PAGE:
The FT carries a feature on Simon Collins, the new boss of KPMG in the UK this morning. It's a rambling piece of corporate puffery ending with some of the challenges he might face, including how to handle aggressive tax avoidance. The article notes:
Mr Collins defends the right to mitigate tax liabilities but says some taxpayers have been taking things too far.
Tax advisers need their own moral compass, he says. But what does that mean in practice?
“A test I often use is: would my kids be proud of me?” he suggests.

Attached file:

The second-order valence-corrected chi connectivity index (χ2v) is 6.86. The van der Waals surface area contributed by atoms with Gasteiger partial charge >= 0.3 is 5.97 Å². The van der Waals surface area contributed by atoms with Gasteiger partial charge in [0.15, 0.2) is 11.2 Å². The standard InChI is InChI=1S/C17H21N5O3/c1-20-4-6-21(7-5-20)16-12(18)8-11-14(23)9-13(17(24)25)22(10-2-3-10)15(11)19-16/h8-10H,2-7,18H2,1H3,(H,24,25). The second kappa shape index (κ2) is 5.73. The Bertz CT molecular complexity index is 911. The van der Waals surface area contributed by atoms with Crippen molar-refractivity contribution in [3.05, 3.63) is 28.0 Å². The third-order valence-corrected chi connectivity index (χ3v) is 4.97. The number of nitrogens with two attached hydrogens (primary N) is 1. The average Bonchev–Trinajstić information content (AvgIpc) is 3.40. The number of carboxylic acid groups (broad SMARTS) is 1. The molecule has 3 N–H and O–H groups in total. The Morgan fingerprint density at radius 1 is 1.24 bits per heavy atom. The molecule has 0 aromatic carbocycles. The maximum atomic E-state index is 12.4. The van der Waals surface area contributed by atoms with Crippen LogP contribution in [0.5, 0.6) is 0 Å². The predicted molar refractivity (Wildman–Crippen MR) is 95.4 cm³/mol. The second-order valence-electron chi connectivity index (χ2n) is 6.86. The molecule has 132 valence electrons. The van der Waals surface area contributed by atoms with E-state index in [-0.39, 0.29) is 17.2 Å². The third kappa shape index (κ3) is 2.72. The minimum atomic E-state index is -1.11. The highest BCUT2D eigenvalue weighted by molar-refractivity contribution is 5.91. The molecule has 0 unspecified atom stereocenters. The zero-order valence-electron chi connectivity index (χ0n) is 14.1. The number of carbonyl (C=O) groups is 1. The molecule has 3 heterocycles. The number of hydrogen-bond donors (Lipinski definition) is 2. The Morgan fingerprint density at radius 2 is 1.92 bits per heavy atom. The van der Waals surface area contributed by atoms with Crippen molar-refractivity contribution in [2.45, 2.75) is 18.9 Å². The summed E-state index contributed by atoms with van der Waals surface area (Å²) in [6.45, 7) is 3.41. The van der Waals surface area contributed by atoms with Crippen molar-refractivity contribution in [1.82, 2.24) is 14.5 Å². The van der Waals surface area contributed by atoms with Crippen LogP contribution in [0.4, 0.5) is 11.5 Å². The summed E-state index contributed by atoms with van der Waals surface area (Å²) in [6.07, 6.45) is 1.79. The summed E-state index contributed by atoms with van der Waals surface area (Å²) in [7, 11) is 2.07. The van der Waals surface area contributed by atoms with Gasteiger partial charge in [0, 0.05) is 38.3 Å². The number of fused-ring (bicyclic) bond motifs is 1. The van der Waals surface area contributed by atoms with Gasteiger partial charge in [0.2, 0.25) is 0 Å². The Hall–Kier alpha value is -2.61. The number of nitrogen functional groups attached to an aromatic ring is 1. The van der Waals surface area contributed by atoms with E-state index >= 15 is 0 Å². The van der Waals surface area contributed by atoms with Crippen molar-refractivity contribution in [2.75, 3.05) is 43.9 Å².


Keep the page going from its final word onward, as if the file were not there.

If he buys them a new Porsche or pony I'm sure they'd be proud of him whatever he does.
As failed moral compasses go that has to be about the most spectacular. Using an audience whose objectivity will always be in doubt and whose affection you are easily able to buy as a test of right and wrong indicates a simple belief in asking the wrong question of the wrong people and in the power of the market to deliver any opinion that is desired if enough cash is thrown at those offering the opinion.
No wonder KPMG is and will remain in trouble. Blind self interest and the perpetuation of privilege is very obviously at the very heart of its ethos.
NB: I trained at KPMG